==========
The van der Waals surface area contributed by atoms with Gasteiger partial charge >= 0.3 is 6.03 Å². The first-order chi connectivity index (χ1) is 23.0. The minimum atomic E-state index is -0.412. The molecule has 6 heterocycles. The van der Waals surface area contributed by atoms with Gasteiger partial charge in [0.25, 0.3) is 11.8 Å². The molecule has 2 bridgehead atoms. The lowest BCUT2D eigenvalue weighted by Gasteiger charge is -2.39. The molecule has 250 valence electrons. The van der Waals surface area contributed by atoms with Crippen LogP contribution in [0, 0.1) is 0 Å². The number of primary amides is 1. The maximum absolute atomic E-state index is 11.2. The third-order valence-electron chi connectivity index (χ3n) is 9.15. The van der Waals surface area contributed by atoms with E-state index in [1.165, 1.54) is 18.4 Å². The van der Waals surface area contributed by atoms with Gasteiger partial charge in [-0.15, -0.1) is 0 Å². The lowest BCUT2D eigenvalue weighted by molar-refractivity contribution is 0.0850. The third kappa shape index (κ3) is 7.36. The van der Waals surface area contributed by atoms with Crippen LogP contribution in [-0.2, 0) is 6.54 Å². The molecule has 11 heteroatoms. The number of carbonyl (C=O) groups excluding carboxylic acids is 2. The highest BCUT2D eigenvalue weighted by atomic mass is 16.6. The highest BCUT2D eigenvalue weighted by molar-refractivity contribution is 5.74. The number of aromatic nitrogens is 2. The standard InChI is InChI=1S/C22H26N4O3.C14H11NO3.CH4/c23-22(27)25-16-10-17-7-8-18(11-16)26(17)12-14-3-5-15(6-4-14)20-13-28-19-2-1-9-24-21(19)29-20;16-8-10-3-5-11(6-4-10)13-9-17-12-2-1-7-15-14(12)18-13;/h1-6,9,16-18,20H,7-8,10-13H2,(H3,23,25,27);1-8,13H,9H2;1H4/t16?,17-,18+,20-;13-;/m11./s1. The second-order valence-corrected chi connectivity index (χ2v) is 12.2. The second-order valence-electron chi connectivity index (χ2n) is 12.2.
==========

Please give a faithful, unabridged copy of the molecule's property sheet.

The van der Waals surface area contributed by atoms with Gasteiger partial charge >= 0.3 is 6.03 Å². The first-order chi connectivity index (χ1) is 23.0. The minimum atomic E-state index is -0.412. The molecule has 6 heterocycles. The van der Waals surface area contributed by atoms with Gasteiger partial charge in [0.25, 0.3) is 11.8 Å². The molecule has 2 bridgehead atoms. The lowest BCUT2D eigenvalue weighted by Gasteiger charge is -2.39. The molecule has 250 valence electrons. The van der Waals surface area contributed by atoms with Crippen LogP contribution in [0, 0.1) is 0 Å². The number of primary amides is 1. The maximum absolute atomic E-state index is 11.2. The third-order valence-electron chi connectivity index (χ3n) is 9.15. The van der Waals surface area contributed by atoms with E-state index in [1.165, 1.54) is 18.4 Å². The van der Waals surface area contributed by atoms with Gasteiger partial charge in [-0.15, -0.1) is 0 Å². The lowest BCUT2D eigenvalue weighted by molar-refractivity contribution is 0.0850. The third kappa shape index (κ3) is 7.36. The van der Waals surface area contributed by atoms with Crippen LogP contribution in [-0.2, 0) is 6.54 Å². The molecule has 11 heteroatoms. The number of carbonyl (C=O) groups excluding carboxylic acids is 2. The highest BCUT2D eigenvalue weighted by atomic mass is 16.6. The highest BCUT2D eigenvalue weighted by molar-refractivity contribution is 5.74. The number of aromatic nitrogens is 2. The standard InChI is InChI=1S/C22H26N4O3.C14H11NO3.CH4/c23-22(27)25-16-10-17-7-8-18(11-16)26(17)12-14-3-5-15(6-4-14)20-13-28-19-2-1-9-24-21(19)29-20;16-8-10-3-5-11(6-4-10)13-9-17-12-2-1-7-15-14(12)18-13;/h1-6,9,16-18,20H,7-8,10-13H2,(H3,23,25,27);1-8,13H,9H2;1H4/t16?,17-,18+,20-;13-;/m11./s1. The second-order valence-corrected chi connectivity index (χ2v) is 12.2. The second-order valence-electron chi connectivity index (χ2n) is 12.2.